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  • The Ettes Talk "Wicked Will"

    Tue, 06 Sep 2011 15:05:18

    The Ettes Talk "Wicked Will" - Coco of The Ettes tells us everything there is to know about "Wicked Will" in this exclusive interview with ARTISTdirect.com editor and "Dolor" author Rick Florino…

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    On Wicked Will, The Ettes sound like they should be playing somewhere inside of a Quentin Tarantino flick. Their sexy, sultry rock walks the line between seventies punk and sixties pop, and it makes for one hell of a ride. Singer Coco is a chanteuse in her own right, and she wouldn't be out of place kicking ass right next to The Bride herself. As soon as you hear her spunky and smoky wail, you'll fall under The Ettes' Wicked spell…

    In this exclusive interview, Coco spoke to ARTISTdirect.com editor and Dolor author Rick Florino about Wicked Will, telling stories, her reading list, and so much more…

    Did you have one complete vision for Wicked Will from start to finish?

    We usually work pretty fast on putting something together. When we have a name and an emotional or musical thread running through, we work really fast. We'll do all of the songs at once and write them together. I think that when we were recording the album we found that they felt interconnected to. It wasn't just about writing them and having them be connected in that way or recording them and having them all sound the same. Naturally, they felt connected musically and thematically and still totally different. There are different songs on there but they all have that same thing. To listen to it and have that come across is really rad. I don't know if it's something you can plan for, but it's a really cool result. You want an album to feel cohesive. You want to go from start to finish.

    What threads everything together?

    It's a lot of raw emotion. Our live show is really cathartic for all of us. There's this menacing violence involved in every show. Someone always ends up bleeding or bruised. We were touring a lot. When we were writing the second album together, I think a lot of that came through. The thread is that intensity and realism that's part of who we are as a band and definitely part of who we are as a live act. We got to communicate that in the recording really directly.

    Is it important for you to tell stories with the songs?

    It's cool when it happens. It's hard to set out to do and still come across as being genuine. The most important thing is having that. Musically, the vocals and sounds are very clear. Maybe it's easier to understand the story we're trying to tell. It says, "This is how I feel. I wonder if someone else feels the same way."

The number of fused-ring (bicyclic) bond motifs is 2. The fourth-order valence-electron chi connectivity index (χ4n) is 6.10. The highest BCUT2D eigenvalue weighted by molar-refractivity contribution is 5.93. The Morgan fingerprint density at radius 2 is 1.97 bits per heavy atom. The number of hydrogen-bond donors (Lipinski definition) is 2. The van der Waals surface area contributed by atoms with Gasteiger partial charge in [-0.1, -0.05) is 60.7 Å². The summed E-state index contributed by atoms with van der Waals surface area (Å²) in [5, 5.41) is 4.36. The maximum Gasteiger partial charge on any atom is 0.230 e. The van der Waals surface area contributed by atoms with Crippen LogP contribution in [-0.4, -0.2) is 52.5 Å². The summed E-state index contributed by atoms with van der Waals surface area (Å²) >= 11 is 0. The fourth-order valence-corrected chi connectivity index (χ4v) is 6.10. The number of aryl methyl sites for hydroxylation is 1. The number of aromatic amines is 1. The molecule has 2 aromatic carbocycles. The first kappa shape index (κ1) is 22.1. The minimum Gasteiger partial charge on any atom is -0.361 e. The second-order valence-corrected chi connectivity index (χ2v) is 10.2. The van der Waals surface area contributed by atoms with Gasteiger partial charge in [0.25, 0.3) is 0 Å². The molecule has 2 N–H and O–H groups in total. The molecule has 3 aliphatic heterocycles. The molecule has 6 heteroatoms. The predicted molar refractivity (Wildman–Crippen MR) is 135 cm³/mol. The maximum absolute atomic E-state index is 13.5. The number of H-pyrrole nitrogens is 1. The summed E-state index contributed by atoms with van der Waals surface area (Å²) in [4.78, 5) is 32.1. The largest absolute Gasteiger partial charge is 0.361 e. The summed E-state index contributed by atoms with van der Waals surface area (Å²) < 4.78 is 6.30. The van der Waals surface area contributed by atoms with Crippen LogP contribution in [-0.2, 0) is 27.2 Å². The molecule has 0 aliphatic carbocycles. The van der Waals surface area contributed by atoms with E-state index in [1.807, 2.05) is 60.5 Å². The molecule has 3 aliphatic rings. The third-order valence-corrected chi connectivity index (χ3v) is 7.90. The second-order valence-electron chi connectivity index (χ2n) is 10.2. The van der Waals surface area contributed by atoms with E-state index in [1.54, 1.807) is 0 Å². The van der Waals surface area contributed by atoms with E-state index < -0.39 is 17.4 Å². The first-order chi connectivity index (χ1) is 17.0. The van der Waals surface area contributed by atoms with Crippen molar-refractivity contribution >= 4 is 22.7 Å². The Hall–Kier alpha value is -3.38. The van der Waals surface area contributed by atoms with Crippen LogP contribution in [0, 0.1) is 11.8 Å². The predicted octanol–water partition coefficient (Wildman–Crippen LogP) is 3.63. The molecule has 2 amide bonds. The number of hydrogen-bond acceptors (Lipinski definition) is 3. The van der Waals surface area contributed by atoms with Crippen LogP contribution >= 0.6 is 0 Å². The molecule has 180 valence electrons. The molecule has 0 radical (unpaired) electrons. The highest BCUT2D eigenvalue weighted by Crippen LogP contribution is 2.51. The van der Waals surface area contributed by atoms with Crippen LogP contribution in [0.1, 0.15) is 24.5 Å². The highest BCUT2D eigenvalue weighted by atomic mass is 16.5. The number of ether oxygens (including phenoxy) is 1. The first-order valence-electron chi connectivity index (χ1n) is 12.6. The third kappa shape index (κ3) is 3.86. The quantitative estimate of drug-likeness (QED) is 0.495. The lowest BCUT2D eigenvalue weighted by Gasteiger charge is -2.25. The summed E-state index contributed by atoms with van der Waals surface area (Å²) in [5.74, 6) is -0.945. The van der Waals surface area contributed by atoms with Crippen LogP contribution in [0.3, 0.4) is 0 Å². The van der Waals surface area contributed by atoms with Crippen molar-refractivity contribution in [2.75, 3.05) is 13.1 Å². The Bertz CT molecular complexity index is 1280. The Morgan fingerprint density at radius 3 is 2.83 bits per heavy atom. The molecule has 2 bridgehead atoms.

What fosters that visual sensibility?

    I read a lot. I actually have a whole extra suitcase full of books. I don't get a lot of influence from new music. I see my friends' bands and what turns me on is if they're really into their show or they're really expressive musically, vocally, or verbally. That stuff is impressive and I respond to that. Because music is all I do, I take solace in other media that gives me space to form. It's like a well. When you make an album, you use everything that you have. I'm constantly putting things back into that well, and it usually comes from books. Movies are really great too. I'm definitely a big movie fan too, especially older movies and film noir. That contributes. I love language and anything that communicates in an effective way.

    What are you reading right now?

    I'm not reading a lot of fiction at the moment. I read a lot of old children's books from the 1700s and 1800s. Then, I read a lot of Edgar Allan Poe, Edward Gorey, Roald Dahl, and anything that's kind of lyrical in that kind of language. That sparks my interest. From the New York Times bestseller list, I'm always into things like The Disappearing Spoon about the Periodic Table of Elements, The Tell Tale Brain by V. S. Ramachandran and things like that. I really like books on science and chemistry. I like to learn. It runs the gamut. I also read cook books. I don't know how much that would contribute to my creative side and writing music, but I find them very relaxing. It's a vacation from the musical part of my brain and just about learning. I love history books.

    What's the story behind "My Heart"?

    Live, that's a real barn burner. It's sort of examination on modern relationships, what's expected of you, what you really want and what makes you happy as well as what the other person wants and what makes them happy. There are a lot of social constructs that run contrary to your natural inclinations. What does that mean?

    Rick Florino

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